It took Diane Pickel Plappert six months to tell a counselor that she had been raped while on duty in Iraq. While time passed, the former Navy nurse disconnected from her children and her life slowly unraveled.
Carolyn Schapper says she was harassed in Iraq by a fellow Army National Guard soldier to the extent that she began changing clothes in the shower for fear he'd barge into her room unannounced — as he already had on several occasions.
Even as women distinguish themselves in battle alongside men, they're fighting off sexual assault and harassment. It's not a new consequence of war. But the sheer number of women serving today — more than 190,000 so far in Iraq and Afghanistan — is forcing the military and Department of Veterans Affairs to more aggressively address it.
The data that exists — incomplete and not up-to-date — offers no proof that women in the war zones are more vulnerable to sexual assault than other female service members, or American women in general. But in an era when the military relies on women for invaluable and difficult front-line duties, the threat to their morale, performance and long-term well-being is starkly clear.
Of the women veterans from Iraq and Afghanistan who have walked into a VA facility, 15 percent have screened positive for military sexual trauma, The Associated Press has learned. That means they indicated that while on active duty they were sexually assaulted, raped, or were sexually harassed, receiving repeated unsolicited verbal or physical contact of a sexual nature.
In January, the VA opened its 16th inpatient ward specializing in treating victims of military sexual trauma, this one in New Jersey. In response to complaints that it is too male-focused in its care, the VA is making changes such as adding keyless entry locks on hospital room doors so women patients feel safer.
Depression, anxiety, problem drinking, sexually transmitted diseases and domestic abuse are all problems that have been linked to sexual abuse, according to the Miles Foundation, a nonprofit group that provides support to victims of violence associated with the military. Since 2002, the foundation says it has received more than 1,000 reports of assault and rape in the U.S. Central Command areas of operation, which include Iraq and Afghanistan.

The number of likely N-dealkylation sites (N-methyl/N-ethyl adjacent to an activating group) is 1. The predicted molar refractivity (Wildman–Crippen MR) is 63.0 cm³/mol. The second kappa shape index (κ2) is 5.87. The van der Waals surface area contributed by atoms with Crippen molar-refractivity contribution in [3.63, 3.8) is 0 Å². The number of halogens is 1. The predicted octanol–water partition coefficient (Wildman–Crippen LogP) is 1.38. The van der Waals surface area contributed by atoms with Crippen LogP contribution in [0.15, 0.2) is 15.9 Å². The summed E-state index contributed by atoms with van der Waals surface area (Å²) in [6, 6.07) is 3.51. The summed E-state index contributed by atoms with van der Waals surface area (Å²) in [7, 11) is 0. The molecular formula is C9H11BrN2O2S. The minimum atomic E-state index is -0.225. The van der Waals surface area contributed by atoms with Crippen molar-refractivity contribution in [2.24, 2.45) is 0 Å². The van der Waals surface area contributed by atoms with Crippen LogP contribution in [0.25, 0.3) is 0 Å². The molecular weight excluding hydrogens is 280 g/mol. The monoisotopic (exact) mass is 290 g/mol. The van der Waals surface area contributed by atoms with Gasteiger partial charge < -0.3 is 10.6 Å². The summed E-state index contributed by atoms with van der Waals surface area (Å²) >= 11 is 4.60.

In most reports to the foundation, fellow U.S. service members have been named as the perpetrator, but contractors and local nationals also have been accused.
Whenever I blog about sexual assault within the military, some wingnut warlovers feel obligated to refute it in their own forums. Military men regard military women as their sisters, they cry. Soldiers would never even touch a fellow female soldier - unless she asked for it. Then later, of course, they regret it and "cry rape".
Military men are apparently honourable and upstanding. Military women, however, are just lying bitches.
Do I really need to say that not all men are rapists? Not all men in the military are rapists, either. But the lawless, dehumanized, violent culture that surrounds war and occupation has transformed many a normal man into something he never was at home.
In War Is A Force That Gives Us Meaning, Christopher Hedges describes how in every war zone he covered, in every part of the world, sexual context between men and women was reduced to its most brutal and violent. Rape became a norm, and not only as a weapon against the enemy.
I applaud Diane Pickel Plappert and Carolyn Schapper for coming forward, and standing up with their real names. It's really hard to do, let me tell you. But once done, it gives you strength and courage, and soon you couldn't imagine making any other choice.
I know that other women will also find courage and comfort from Plappert's and Schapper's examples. I thank them.